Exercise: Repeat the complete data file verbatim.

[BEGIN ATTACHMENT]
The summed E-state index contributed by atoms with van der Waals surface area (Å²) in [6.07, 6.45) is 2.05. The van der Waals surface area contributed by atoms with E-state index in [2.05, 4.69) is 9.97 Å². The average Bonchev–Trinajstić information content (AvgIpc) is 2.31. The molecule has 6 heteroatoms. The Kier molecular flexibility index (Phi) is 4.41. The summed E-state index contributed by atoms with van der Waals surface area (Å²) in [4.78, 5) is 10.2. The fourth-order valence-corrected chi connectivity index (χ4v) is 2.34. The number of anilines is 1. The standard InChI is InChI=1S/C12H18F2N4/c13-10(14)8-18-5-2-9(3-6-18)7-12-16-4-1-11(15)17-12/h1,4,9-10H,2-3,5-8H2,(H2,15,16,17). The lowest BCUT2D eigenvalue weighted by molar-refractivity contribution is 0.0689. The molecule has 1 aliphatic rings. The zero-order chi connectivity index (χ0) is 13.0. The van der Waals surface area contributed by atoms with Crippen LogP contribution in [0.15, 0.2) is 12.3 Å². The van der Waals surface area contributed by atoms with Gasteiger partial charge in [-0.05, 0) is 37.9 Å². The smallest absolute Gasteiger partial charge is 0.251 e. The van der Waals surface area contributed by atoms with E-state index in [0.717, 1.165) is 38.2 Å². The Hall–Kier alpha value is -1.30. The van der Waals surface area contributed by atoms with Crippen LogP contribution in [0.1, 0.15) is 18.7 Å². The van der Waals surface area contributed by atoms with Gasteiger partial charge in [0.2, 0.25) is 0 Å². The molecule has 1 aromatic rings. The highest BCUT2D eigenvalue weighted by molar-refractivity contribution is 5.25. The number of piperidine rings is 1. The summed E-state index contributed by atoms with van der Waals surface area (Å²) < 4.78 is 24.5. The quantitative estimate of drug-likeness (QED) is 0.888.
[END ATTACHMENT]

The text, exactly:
The summed E-state index contributed by atoms with van der Waals surface area (Å²) in [6.07, 6.45) is 2.05. The van der Waals surface area contributed by atoms with E-state index in [2.05, 4.69) is 9.97 Å². The average Bonchev–Trinajstić information content (AvgIpc) is 2.31. The molecule has 6 heteroatoms. The Kier molecular flexibility index (Phi) is 4.41. The summed E-state index contributed by atoms with van der Waals surface area (Å²) in [4.78, 5) is 10.2. The fourth-order valence-corrected chi connectivity index (χ4v) is 2.34. The number of anilines is 1. The standard InChI is InChI=1S/C12H18F2N4/c13-10(14)8-18-5-2-9(3-6-18)7-12-16-4-1-11(15)17-12/h1,4,9-10H,2-3,5-8H2,(H2,15,16,17). The lowest BCUT2D eigenvalue weighted by molar-refractivity contribution is 0.0689. The molecule has 1 aliphatic rings. The zero-order chi connectivity index (χ0) is 13.0. The van der Waals surface area contributed by atoms with Crippen LogP contribution in [0.15, 0.2) is 12.3 Å². The van der Waals surface area contributed by atoms with Gasteiger partial charge in [-0.05, 0) is 37.9 Å². The smallest absolute Gasteiger partial charge is 0.251 e. The van der Waals surface area contributed by atoms with E-state index in [0.717, 1.165) is 38.2 Å². The Hall–Kier alpha value is -1.30. The van der Waals surface area contributed by atoms with Crippen LogP contribution in [0.1, 0.15) is 18.7 Å². The van der Waals surface area contributed by atoms with Gasteiger partial charge in [0.2, 0.25) is 0 Å². The molecule has 1 aromatic rings. The highest BCUT2D eigenvalue weighted by molar-refractivity contribution is 5.25. The number of piperidine rings is 1. The summed E-state index contributed by atoms with van der Waals surface area (Å²) < 4.78 is 24.5. The quantitative estimate of drug-likeness (QED) is 0.888.